Hey, young dads, I have an idea for you. Have what I call a 1960s day. Have a day when you leave all the electronics at home. Take the children out for a ride or to a ball game or a movie and lunch. Then maybe one day, your kids will look back and say to their kids, “One of my favorite things to do was when me and my dad left our cellphones at home and went out for the afternoon.” Then one day, they can get into their driverless cars, look through the windshield and see things they’ve never seen before.
What’s All the Complaining About?
A waiter comes over to a table where old Jewish women are seated and says, “Excuse me, ladies. Is anything all right?”
Jews have a history of complaining. They complained to Moses about not having bread, meat or water.
But complaining isn’t always a bad thing. If we complain to our politicians, that’s sometimes a good thing. Complaining to your neighbors about late-night noise or a dog barking nonstop is also OK. If you knock on your neighbor’s door ready to kill them because they don’t mow their lawn, that’s not OK. If you’re calm and explain the situation, then most people will understand.
These days, people complain about things that aren’t important. The chimney sweep scene in “Mary Poppins” is racist. Plastic straws are an environmental hazard. And, of course, airplanes are ruining the world. As my mother used to say: “People have too much time on their hands” or “They have nothing better to do than complain.”
Because the United States is a great country and basics such as food, water and shelter are taken care of, we tend to look for things to complain about. You’ll never hear someone in the Sudan grumble about something green growing out of an onion. I come from a long line of complainers. There was constant complaining about family members, food and, of course, the weather. One of my uncles said about the day someone died: “He picked the worst day to drop dead. He couldn’t wait till Tuesday?”
There’s an old saying, “Be careful what you pray for because you might get it.” Jews pray for rain, but then when it rains they complain. “Every time I go on vacation, it never fails to rain.” “Of course it’s raining, I just washed the car.”
People worry and get others worried. “Driving home from work, I couldn’t see a thing. It’s amazing I wasn’t killed” or “I’m not going to venture out in this.” They even try to persuade others not to go out. “Stay home today. What’s so important that you have to go out in this kind of weather?”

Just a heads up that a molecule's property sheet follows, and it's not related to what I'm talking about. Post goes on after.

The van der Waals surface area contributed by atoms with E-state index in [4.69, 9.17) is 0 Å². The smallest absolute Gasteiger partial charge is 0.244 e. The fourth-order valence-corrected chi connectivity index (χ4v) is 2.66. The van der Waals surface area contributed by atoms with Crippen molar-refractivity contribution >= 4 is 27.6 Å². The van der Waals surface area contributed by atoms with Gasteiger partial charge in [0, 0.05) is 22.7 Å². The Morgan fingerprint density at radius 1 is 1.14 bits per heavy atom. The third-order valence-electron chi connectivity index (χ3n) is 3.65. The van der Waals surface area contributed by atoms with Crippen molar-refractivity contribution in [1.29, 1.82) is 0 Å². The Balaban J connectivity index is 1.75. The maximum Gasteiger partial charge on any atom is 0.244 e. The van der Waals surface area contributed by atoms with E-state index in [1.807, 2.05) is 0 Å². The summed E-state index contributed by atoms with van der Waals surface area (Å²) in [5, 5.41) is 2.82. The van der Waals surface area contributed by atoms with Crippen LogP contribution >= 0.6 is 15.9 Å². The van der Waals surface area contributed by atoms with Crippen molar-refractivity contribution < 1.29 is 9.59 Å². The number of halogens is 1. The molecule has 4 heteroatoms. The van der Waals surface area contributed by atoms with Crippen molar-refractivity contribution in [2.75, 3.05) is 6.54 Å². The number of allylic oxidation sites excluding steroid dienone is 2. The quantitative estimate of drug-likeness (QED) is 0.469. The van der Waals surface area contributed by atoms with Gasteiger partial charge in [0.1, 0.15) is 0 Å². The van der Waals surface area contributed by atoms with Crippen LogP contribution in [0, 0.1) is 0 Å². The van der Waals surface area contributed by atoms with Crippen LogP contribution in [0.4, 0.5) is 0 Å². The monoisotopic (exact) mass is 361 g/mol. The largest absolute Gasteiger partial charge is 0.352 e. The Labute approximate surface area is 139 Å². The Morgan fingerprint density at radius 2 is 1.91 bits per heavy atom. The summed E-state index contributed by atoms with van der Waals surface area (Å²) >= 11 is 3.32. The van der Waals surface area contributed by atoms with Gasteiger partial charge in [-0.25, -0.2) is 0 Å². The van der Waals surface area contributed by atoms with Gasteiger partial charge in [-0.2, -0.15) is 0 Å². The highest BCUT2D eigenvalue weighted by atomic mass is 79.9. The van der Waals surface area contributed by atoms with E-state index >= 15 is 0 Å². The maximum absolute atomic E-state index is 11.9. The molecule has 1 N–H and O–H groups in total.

“I had an aunt who spent most of her life trying to figure out where the draft was coming from.”
People tell you the obvious: “If you go out, I guarantee you’ll get soaked.” They bring illness into it: “Are you looking to get pneumonia?” When it rains hard, they make it sound as if they were an assassin’s target: “Oh my gosh, I didn’t think I’d make it from the car to the house.” And, of course, they drag God into it: “A few more days of this and we’ll have to build an ark.”
Then, of course, when it doesn’t rain they get upset: “I wish it would rain so I could shut off the sprinklers.” Then, after only one day of rain: “Enough already. When’s it going to stop?” Heat also drives Jews crazy: “It better cool off soon. My AC bill is a fortune.” And then they talk as if they’ve spent time in hell: “Have you been outside? It’s hotter than hell out there.” They throw in cooking references: “You could fry an egg on the sidewalk.” They bring nonkosher animals into it: “I was sweating like a pig.”
Wind also makes Jews crazy: “I’m afraid a tree is going to come down on the house” or “If we lose power, everything in the refrigerator is going to spoil.” Even going to the beach becomes nonstop terror for Jewish people: “Put on a lot of sunscreen, otherwise, 50 years from now, you’ll regret it.” And let’s not forget sand: “This time, try not bringing half the beach home with you” or “Thanks to you kicking the sand around, I have an extra crunchy tuna sandwich.”
You get the point. It’s endless what a person can complain and worry about. I had an aunt who spent most of her life trying to figure out where the draft was coming from. She’d walk around with her hands up, testing the air.
Complaining, worrying and living in fear may not ruin your life but it certainly will make your life less pleasant. I work very hard at trying not to complain about people, places and things. It’s not easy but I am improving — except, of course, when it comes to complaining about my wife.
After all, I must have some fun.
Here Comes the Judge
Everyone hates to be judged, yet most of us do it.
Hillel wrote in “Ethics of Our Fathers”: “Do not judge your fellow, until you have reached his or her place.”
My cousin Sarah recently died five days short of her 34th birthday. She left behind a 12-year-old son, the father of the boy, and her divorced mother and father. She had a brother who killed himself a few years earlier, another brother with heart issues and a close family member who is a pill addict. Sarah’s life was not an easy one.